Cementation eyes injection hoisting
North Bay company shares grand prize at Disrupt Mining
Mining contractor Cementation expects to start construction of a full-scale prototype of an injection hoisting system before the end of the year.
Co-winner of the Disrupt Mining Challenge sponsored by Goldcorp and Integra Gold March 5th, Cementation has had discussions with six mining companies interested in the innovative technology.
“Both Goldcorp and Integra Gold are very interested in supporting us,” said Cementation president Roy Slack. “A few groups want to work with us to develop the technology. A couple called and said, ‘We’d like you to install a system tomorrow,’ so there’s a lot of interest. Two companies we’re talking to are very serious. They’re looking for a location.”
Cementation, based in North Bay, won half of the grand prize – $500,000 – an additional $50,000 from two judges – Rob McEwen and Robert Herjavec, and a $50,000 People’s Choice Award for a total of $650,000.
The injection hoisting system leverages the physics of reverse circulation drilling.
“The system consists of a U-tube loop that goes down underground,” explained Cementation technical director Alun Price Jones. “A carrier fluid (with the consistency of mud) goes around this continuous loop, so you can think of it as a fluid conveyor belt.
“At the bottom, we have the run of mine material that needs to be sized down through crushing to approximately two inches maximum size. Once it’s sized, it’s introduced into a mixer. From there it goes into an injector pump and is delivered into the bottom part of the loop, where it blends with the carrier fluid and flows to surface.
“The bottom of the tube is at high pressure because the carrier fluid is at the full height of the depth of the mine,” explained Price Jones. “The novel element in our idea is that we take the material, prepare it in a slurry that has the consistency of wet concrete and use an injection pump with sufficient pressure to introduce it at the bottom of the loop to overcome the full height of the column of mud.”
On surface, the run of mine material is separated through a hydrocyclone. The run of mine material goes to the mill while the carrier fluid is collected in a holding tank and recycled through the loop.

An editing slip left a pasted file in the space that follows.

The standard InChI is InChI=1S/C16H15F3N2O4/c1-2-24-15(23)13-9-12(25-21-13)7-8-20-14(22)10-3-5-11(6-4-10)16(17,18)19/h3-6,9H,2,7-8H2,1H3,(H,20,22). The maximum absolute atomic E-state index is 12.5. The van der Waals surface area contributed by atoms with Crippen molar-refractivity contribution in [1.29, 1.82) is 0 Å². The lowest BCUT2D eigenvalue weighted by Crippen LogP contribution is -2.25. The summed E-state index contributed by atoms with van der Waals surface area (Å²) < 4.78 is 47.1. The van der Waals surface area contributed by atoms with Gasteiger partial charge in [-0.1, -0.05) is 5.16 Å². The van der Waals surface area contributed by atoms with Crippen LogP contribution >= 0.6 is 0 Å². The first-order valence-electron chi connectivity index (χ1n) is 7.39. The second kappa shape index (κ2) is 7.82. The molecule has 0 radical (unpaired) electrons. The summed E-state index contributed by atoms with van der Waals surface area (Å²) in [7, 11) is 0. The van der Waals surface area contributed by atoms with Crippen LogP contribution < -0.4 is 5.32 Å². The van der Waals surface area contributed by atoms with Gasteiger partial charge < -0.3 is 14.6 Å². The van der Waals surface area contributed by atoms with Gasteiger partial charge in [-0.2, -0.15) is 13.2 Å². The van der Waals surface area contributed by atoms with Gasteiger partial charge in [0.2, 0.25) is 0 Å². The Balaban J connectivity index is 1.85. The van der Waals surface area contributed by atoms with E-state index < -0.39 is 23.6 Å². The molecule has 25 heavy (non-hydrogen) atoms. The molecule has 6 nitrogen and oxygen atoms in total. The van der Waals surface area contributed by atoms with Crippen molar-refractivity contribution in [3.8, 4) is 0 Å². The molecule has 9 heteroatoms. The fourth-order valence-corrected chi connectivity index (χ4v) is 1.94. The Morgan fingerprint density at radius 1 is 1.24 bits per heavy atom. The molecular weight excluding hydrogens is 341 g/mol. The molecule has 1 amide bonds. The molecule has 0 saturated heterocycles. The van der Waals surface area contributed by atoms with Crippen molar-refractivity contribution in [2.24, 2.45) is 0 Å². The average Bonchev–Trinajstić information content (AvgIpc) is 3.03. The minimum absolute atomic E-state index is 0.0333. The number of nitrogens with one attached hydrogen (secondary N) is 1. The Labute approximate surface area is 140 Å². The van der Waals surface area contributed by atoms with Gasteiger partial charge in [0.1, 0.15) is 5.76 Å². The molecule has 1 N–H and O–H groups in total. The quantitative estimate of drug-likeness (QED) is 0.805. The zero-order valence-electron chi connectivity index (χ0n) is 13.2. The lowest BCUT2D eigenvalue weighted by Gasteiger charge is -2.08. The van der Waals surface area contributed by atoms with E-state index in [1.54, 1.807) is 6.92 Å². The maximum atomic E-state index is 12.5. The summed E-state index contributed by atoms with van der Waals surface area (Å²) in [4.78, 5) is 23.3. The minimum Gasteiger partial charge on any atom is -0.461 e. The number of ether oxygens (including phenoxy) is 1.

Cementation built a concept-proving model of the injection hoisting system at its North Bay workshop to demonstrate the technology and gauge the quantity of material that could be transported.
“For an existing mine that’s trucking ore to surface, you can drill two boreholes, put the system in and you wouldn’t have to truck the ore to surface,” said Slack. “You can do away with the cost of the trucks and all the associated operating costs.”
For a mine that would normally look at hoisting ore to surface using a skip, use of injection hoisting is an even more attractive alternative.
“You wouldn’t need any bins,” said Slack. “You wouldn’t need a production hoist. The headframe would be much shorter because when we design a headframe, half the height is to accommodate bins and skips. Now, you just have a shaft with a cage in it. It’s much simpler and less expensive. In the shaft, you don’t need a loading pocket or a spill pocket. Depending on the ventilation requirements, we can also reduce the diameter of the shaft. We could go to rope guides instead of steel. There are a lot of things we can do to make the shaft less expensive, and when you take that out, you’re shortening the time at the front end of the project. We estimate six months off the traditional production shaft sinking schedule.”
Slack estimates a two-year payback in an existing mine, where the savings would be limited to operating costs.
“In a new mine, the savings would be in both capital and operating costs, so it’s really an attractive proposition, but we have to prove it up full-scale first and gain the confidence of the market. Typically, the studies we do now are trucking versus hoisting. In the future, it would be trucking versus hoisting versus injection hoisting. It doesn’t fit all mines. If you have a 40,000 tonne per day operation, we’re nowhere near that, but for mines with lower tonnages and mines in remote locations using generated power, the benefits are significant.”
Initially, Cementation is aiming for a system that can hoist 1,000 tonnes per day from a depth of up to 1,000 metres.
“The next step is to build a prototype to test the system and look at what tonnages we can actually do,” said Price Jones. “The pump we speced isn’t the largest pump on the market, so once we test the system, we may find that we can go deeper. The other thing we can do is install two systems: one to 1,000 metres and a second from there down to 2,000 metres. As far as the tonnage is concerned, we could have two parallel systems fed from one crusher. That gives us a 2,000 tonne per day capacity.”
A prototype is critical, said Price Jones, because no one is going to buy it based on a 200-foot model. We have to build one in a mine and show that it works.”
Building a prototype will allow Cementation to optimize the system by tweaking the characteristics of the carrier fluid, the speed of the pumps and how the flows are blended. It will also allow for the evaluation of maintenance and operating costs.
Slack estimates that a prototype would cost approximately $6 million to build.